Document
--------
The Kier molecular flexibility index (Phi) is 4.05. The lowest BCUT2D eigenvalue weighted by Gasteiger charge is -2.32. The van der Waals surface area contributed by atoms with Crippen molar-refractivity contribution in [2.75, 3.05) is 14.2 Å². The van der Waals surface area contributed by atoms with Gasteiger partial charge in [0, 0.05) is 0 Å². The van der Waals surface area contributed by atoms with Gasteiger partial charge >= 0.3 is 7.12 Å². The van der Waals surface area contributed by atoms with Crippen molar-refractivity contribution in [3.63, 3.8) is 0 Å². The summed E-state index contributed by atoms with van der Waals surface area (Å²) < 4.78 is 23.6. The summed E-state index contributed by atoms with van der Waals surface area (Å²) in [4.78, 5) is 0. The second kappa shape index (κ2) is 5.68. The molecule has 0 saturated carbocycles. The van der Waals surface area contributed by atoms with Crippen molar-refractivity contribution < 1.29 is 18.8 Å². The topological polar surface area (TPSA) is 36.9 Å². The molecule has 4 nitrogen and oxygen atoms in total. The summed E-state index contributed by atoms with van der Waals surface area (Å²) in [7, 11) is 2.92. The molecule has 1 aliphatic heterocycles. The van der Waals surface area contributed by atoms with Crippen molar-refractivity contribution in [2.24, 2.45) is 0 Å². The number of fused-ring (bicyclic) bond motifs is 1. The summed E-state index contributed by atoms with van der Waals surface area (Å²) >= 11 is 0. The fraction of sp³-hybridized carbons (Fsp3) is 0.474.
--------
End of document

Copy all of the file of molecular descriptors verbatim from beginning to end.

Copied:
The Kier molecular flexibility index (Phi) is 4.05. The lowest BCUT2D eigenvalue weighted by Gasteiger charge is -2.32. The van der Waals surface area contributed by atoms with Crippen molar-refractivity contribution in [2.75, 3.05) is 14.2 Å². The van der Waals surface area contributed by atoms with Gasteiger partial charge in [0, 0.05) is 0 Å². The van der Waals surface area contributed by atoms with Gasteiger partial charge >= 0.3 is 7.12 Å². The van der Waals surface area contributed by atoms with Crippen molar-refractivity contribution in [3.63, 3.8) is 0 Å². The summed E-state index contributed by atoms with van der Waals surface area (Å²) < 4.78 is 23.6. The summed E-state index contributed by atoms with van der Waals surface area (Å²) in [4.78, 5) is 0. The second kappa shape index (κ2) is 5.68. The molecule has 0 saturated carbocycles. The van der Waals surface area contributed by atoms with Crippen molar-refractivity contribution < 1.29 is 18.8 Å². The topological polar surface area (TPSA) is 36.9 Å². The molecule has 4 nitrogen and oxygen atoms in total. The summed E-state index contributed by atoms with van der Waals surface area (Å²) in [7, 11) is 2.92. The molecule has 1 aliphatic heterocycles. The van der Waals surface area contributed by atoms with Crippen molar-refractivity contribution in [2.24, 2.45) is 0 Å². The number of fused-ring (bicyclic) bond motifs is 1. The summed E-state index contributed by atoms with van der Waals surface area (Å²) >= 11 is 0. The fraction of sp³-hybridized carbons (Fsp3) is 0.474.